The arts, in all its various forms, convey culture.  Without the arts our Canadian culture is diminished.  Supporting the artist communities, will enrich the lives of generations to come.

How do you imagine Soulpepper in 10 years?
In 10 years, I hope to be sitting in the theatre continuing to be impressed by the fine work Soulpepper does.   At the same time, I hope that others, across Canada (and indeed maybe even Broadway) will be seeing the same thing.   Keep up the good work!

To learn more about supporting Soulpepper, visit soulpepper.ca

On Returning to The Last Wife, by Bahia Watson

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It’s always new. With theatre, with great writing, it’s always new. Old choices have to be reconsidered, new choices have to be made. Every moment has to be navigated through; feelings found again. This is a good thing.

It’s been over a year since we premiered and closed The Last Wife at the Stratford Festival and a lot of evolution (or devolution) can happen in a trip around the sun. While we are blessed to be reunited with almost the entire star-filled company, the truth doesn’t stay put, that’s what I’m learning. Truth moves as context widens with time, for those who pay attention. The world is different today than it was when we first dove into the court of the Tudors and the life and often neglected contributions of Katherine Parr. For myself, I can say that my relationship to, and understanding of, power structures have broadened (for one, I’ve been introduced to Noam Chomsky). The fact that a man named Donald Trump has become president-elect of “the most powerful nation in the world”, winning against the most qualified presidential candidate in US history – who also happens to be a woman – changes the exploration of oligarchy and monarchy and patriarchy. I continue to be awakened to the diverse and persistent forces that seek to suppress the female half of our species, and alienate them from power.

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And then there’s Bess, the princess I have become very acquainted with and will continue to grow within this summer in the subsequent piece to this play: ‘The Virgin Trial’. Elizabeth I, future Queen of England, who ruled well and long and, ignoring precedent and resounding advice, chose not to marry because she knew that a man at her side would only serve to undermine her power and destiny. What a fascinating amount of self-confidence and self-assuredness she must’ve held to defy those expectations – especially considering this was five hundred years ago. At the same time, I can’t help but see how little has changed since then. She is still, in many minds, an exception to the rule of women, which is, according to patriarchy: being less capable and deserving than men at holding and wielding power.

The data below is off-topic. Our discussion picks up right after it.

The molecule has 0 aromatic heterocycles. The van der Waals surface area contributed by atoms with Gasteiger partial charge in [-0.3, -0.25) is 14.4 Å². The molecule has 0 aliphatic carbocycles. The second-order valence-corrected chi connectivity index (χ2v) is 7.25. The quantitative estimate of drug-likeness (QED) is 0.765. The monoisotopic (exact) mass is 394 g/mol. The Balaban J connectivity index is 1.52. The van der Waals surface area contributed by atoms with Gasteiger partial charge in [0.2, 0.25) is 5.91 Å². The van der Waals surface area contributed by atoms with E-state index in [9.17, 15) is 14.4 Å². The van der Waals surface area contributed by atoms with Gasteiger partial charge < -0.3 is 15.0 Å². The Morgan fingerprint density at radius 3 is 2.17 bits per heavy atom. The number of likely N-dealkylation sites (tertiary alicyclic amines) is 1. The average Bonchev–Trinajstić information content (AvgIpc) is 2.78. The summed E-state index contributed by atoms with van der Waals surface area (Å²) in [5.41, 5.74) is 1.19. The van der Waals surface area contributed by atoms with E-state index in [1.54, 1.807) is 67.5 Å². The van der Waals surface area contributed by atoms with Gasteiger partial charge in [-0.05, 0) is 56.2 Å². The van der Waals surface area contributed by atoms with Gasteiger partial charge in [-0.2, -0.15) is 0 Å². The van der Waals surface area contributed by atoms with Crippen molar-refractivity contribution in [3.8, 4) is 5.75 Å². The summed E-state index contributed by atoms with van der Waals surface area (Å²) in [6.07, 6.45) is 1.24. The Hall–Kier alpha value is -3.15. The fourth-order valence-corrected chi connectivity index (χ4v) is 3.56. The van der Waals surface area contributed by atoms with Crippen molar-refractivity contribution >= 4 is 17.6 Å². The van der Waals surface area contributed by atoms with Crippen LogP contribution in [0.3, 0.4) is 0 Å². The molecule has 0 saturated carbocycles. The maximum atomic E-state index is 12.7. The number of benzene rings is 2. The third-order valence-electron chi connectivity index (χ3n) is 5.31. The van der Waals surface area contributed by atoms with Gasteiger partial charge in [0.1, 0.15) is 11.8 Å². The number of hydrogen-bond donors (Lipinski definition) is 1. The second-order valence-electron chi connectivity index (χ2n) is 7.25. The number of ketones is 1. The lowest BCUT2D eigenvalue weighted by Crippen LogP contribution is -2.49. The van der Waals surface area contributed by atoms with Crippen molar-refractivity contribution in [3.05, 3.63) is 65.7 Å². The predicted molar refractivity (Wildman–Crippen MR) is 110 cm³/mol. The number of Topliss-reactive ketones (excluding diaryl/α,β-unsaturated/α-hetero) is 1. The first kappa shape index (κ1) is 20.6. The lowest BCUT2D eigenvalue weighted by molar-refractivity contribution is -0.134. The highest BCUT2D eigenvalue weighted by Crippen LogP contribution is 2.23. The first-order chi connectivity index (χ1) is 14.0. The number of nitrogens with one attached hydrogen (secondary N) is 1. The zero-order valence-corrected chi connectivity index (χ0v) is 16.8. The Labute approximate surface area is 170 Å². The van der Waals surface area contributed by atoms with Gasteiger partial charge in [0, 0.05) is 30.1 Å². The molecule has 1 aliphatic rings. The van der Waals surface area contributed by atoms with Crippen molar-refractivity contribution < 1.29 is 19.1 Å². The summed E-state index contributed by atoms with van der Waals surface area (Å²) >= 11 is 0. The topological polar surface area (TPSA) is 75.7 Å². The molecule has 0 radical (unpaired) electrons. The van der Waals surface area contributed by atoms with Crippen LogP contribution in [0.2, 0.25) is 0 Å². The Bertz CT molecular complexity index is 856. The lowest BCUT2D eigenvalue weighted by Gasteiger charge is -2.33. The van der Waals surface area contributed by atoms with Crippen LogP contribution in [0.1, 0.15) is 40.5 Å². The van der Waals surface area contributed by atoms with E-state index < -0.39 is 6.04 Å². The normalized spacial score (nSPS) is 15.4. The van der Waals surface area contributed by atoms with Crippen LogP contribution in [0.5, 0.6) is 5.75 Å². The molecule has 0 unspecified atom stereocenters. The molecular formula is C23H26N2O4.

It’s so funny though – in the perplexing (and vexing) and not haha way – because all I see around me are women who seriously rule. And then I find myself back where I was when I first read this play: in a refreshing imagining of history according to Kate Hennig, the playwright. Alongside her we continue onwards, lit with a determination to break through, to make change, to rule, and to resist any assumptions to the contrary.

The Last Wife is on stage January 20 – February 11. Learn more here.

Bahia Watson, photo supplied. The Last Wife illustration: Gracia Lam.

Donor Profile: Martha and George Butterfield

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Since the early work of Albert Schultz we have been drawn to his creative, entrepreneurial and energetic leadership. He is an inspiring and effective leader.

We have been donors since the beginning of Soulpepper, [which we kept hearing about] because of the excellence of their productions and the excitement of having year-round classical productions in Toronto.  As well, two of the Founding Members Diego Matamoros and Robyn Stevan were guides for our travel company Butterfield & Robinson, giving us another wonderful connection [with the company].

Soulpepper has not stood still. We support its important new initiatives and directions:  cultural diversity in productions and commissions, gender equality, mentorship, empowering at-risk youth, promoting a love of language everywhere.

A great vision for the future of theatre and community.

Donor Profile: Ed Ho & Daniella Dimitrov

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How long have you been Soulpepper donors?

We became Curtain Club members in 2014 and this past year we became Heart & Soul supporters. We have been attending shows since their inception almost 20 years ago.

What inspired you to support us? What has inspired you to continue your support? 

It’s distressing that there is not enough organic support from ticket sales to support the annual budget of most theatre companies in Canada.  That said, Soulpepper has brought together a phenomenal team led by Albert to inspire and create a culture like none other. Once you get to meet anyone from the Academy to the Executive, it is obvious how passionate and committed the team really is to every facet of their engagement with community, teaching and the productions. We want more and somebody has to bear the cost.